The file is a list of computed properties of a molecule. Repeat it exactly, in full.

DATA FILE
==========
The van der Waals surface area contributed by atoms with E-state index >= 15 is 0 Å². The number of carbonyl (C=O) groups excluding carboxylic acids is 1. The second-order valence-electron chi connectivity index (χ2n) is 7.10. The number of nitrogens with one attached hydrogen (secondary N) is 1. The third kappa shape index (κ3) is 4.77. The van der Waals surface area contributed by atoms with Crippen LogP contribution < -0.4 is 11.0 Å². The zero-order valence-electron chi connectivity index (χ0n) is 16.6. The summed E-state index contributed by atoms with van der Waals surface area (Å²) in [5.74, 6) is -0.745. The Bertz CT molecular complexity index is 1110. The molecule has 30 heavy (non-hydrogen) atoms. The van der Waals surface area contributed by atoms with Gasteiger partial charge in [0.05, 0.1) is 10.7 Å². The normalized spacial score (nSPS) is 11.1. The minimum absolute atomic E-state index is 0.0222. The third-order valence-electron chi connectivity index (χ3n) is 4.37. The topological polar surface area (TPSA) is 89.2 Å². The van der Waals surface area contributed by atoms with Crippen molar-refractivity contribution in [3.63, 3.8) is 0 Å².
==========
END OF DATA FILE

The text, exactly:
The van der Waals surface area contributed by atoms with E-state index >= 15 is 0 Å². The number of carbonyl (C=O) groups excluding carboxylic acids is 1. The second-order valence-electron chi connectivity index (χ2n) is 7.10. The number of nitrogens with one attached hydrogen (secondary N) is 1. The third kappa shape index (κ3) is 4.77. The van der Waals surface area contributed by atoms with Crippen LogP contribution < -0.4 is 11.0 Å². The zero-order valence-electron chi connectivity index (χ0n) is 16.6. The summed E-state index contributed by atoms with van der Waals surface area (Å²) in [5.74, 6) is -0.745. The Bertz CT molecular complexity index is 1110. The molecule has 30 heavy (non-hydrogen) atoms. The van der Waals surface area contributed by atoms with Gasteiger partial charge in [0.05, 0.1) is 10.7 Å². The normalized spacial score (nSPS) is 11.1. The minimum absolute atomic E-state index is 0.0222. The third-order valence-electron chi connectivity index (χ3n) is 4.37. The topological polar surface area (TPSA) is 89.2 Å². The van der Waals surface area contributed by atoms with Crippen molar-refractivity contribution in [3.63, 3.8) is 0 Å².